Portsmouth, Virginia is looking to open a permanent concrete plant, despite city and resident protests over the lasting impact of such a plant. This is a common issue around the nation as concrete companies look to expand operations and make concrete a more viable option in areas that see concrete shipped in from far distances. Let’s look at what’s happening in Portsmouth.
A 16.5 acre piece of land between the South Norfolk Jordan Bridge and Naval Shipyard was sold to PER Properties, with the agreement that they’d be able to build a permanent concrete plant, rather than use a temporary one in the area for concrete production and shipment. After getting all the required permissions to build the concrete plant, the city council did a reverse face and after community leaders brought up the lasting impact, challenged the build.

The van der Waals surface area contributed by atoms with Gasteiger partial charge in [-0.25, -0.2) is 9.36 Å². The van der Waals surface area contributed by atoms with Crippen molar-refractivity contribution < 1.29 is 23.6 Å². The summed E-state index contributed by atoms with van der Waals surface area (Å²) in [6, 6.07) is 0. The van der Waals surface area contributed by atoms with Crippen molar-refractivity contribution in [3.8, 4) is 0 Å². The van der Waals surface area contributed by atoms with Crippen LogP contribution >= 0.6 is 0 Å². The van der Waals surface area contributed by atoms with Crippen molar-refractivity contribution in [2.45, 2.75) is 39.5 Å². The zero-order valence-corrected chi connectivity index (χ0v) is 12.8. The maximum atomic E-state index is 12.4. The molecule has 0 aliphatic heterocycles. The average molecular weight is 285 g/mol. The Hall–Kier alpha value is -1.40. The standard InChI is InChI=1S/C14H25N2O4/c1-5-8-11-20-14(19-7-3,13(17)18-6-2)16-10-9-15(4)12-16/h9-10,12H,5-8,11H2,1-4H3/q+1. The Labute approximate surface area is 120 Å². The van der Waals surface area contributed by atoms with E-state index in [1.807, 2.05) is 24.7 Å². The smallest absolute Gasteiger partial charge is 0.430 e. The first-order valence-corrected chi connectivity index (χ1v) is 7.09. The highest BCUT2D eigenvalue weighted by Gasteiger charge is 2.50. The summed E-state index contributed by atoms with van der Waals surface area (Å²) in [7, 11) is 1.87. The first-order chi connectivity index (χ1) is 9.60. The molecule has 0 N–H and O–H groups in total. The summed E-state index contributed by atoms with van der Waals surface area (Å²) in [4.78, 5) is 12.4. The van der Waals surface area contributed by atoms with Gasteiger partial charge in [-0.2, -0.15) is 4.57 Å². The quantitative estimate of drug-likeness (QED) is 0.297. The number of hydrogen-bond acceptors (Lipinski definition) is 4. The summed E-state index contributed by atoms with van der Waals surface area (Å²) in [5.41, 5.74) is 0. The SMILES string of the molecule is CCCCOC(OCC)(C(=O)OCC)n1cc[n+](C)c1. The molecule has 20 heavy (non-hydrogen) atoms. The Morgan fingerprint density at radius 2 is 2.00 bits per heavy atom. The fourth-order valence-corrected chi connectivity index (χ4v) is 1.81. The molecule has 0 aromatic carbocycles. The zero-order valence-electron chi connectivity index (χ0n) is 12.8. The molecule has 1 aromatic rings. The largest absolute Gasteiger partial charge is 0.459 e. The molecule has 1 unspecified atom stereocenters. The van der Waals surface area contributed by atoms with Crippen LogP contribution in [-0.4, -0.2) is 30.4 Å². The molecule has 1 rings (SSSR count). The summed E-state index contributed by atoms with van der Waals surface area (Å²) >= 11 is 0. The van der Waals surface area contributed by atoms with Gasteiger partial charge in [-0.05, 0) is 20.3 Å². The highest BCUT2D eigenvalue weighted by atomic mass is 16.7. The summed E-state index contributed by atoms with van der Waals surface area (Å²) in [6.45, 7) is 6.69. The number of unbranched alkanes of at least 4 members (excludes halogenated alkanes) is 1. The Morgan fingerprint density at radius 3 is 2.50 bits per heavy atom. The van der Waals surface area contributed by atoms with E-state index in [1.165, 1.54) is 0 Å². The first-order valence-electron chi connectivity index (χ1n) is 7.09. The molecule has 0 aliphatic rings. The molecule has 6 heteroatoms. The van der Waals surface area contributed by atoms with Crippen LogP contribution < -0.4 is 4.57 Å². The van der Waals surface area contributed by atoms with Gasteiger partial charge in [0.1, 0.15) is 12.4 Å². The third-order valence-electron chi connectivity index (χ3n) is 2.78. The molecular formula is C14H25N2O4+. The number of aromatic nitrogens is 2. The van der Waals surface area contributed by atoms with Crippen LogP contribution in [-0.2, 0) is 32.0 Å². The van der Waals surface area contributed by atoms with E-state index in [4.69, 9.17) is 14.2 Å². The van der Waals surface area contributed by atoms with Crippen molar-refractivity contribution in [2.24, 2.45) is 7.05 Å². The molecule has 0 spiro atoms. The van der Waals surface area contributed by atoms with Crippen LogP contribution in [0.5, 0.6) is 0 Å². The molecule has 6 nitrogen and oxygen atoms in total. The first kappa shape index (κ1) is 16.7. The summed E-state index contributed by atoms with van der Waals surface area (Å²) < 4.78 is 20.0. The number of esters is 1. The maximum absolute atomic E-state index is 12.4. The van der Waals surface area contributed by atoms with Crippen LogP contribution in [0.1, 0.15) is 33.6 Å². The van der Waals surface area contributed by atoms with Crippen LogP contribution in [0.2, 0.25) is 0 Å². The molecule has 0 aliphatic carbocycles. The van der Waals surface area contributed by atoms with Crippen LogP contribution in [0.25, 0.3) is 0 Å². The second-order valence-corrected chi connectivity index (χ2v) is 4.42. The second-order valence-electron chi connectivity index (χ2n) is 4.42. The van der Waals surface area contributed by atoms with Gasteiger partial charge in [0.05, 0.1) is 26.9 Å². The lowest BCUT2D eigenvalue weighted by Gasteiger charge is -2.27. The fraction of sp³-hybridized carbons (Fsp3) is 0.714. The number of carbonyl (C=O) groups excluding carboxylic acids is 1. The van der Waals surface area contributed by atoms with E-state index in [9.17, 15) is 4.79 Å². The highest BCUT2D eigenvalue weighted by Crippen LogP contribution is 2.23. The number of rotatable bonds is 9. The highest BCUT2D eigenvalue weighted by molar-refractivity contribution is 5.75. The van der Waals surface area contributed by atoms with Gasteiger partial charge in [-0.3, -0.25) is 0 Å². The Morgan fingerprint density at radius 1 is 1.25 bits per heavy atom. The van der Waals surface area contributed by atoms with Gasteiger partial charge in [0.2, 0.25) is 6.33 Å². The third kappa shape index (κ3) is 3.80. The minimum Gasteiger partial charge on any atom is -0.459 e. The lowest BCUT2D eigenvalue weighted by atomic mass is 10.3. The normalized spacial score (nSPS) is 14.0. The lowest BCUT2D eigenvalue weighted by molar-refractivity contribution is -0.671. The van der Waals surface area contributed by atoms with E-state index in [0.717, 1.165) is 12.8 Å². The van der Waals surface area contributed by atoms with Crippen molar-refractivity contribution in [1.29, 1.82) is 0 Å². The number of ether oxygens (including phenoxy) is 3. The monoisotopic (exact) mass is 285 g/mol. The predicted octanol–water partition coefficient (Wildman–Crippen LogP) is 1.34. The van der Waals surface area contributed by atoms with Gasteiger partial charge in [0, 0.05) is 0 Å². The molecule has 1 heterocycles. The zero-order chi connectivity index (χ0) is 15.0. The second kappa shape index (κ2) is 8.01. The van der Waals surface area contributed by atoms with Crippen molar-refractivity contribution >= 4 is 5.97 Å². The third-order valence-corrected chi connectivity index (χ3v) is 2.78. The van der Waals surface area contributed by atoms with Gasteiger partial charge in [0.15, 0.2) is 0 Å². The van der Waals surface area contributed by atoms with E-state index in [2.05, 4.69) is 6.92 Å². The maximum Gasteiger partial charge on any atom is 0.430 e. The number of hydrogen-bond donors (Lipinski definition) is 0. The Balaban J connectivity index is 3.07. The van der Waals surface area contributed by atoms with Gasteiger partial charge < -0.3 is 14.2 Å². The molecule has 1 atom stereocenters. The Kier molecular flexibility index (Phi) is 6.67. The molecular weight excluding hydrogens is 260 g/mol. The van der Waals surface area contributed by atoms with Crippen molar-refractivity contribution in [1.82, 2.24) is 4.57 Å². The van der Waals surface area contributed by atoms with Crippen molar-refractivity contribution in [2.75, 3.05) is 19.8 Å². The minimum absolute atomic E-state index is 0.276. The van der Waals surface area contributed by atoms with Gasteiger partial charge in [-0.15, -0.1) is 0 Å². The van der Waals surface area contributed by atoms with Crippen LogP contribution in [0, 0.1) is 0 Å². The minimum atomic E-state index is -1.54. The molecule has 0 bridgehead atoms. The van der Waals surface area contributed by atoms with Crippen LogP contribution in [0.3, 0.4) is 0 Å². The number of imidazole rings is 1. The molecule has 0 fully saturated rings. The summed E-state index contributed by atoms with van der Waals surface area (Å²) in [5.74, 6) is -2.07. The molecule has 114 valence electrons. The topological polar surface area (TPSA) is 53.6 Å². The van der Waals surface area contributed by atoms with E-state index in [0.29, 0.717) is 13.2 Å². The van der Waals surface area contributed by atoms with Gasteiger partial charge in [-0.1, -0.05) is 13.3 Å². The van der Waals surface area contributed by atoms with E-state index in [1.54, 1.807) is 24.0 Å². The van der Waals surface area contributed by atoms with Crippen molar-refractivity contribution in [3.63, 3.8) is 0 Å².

Everything from traffic concerns to noise to dust and other issues were raised about building a permanent concrete plant. There’s been some question as to why the city council changed their minds, including the idea that they were influenced outside the sphere of the council itself by a former member.
It’s a shame that hard-working businesses and concrete suppliers are running into issues like this around the country. While many cities would benefit from a permanent concrete plant, others aren’t sure about the long-term impact they’d bring to an area. This is where communities rally together to challenge the inclusion. Not all cities are ready for an industrial plant, like a concrete one, but as long as they hear out the issues from both sides, they can give a fair chance to companies who want to invest in their towns.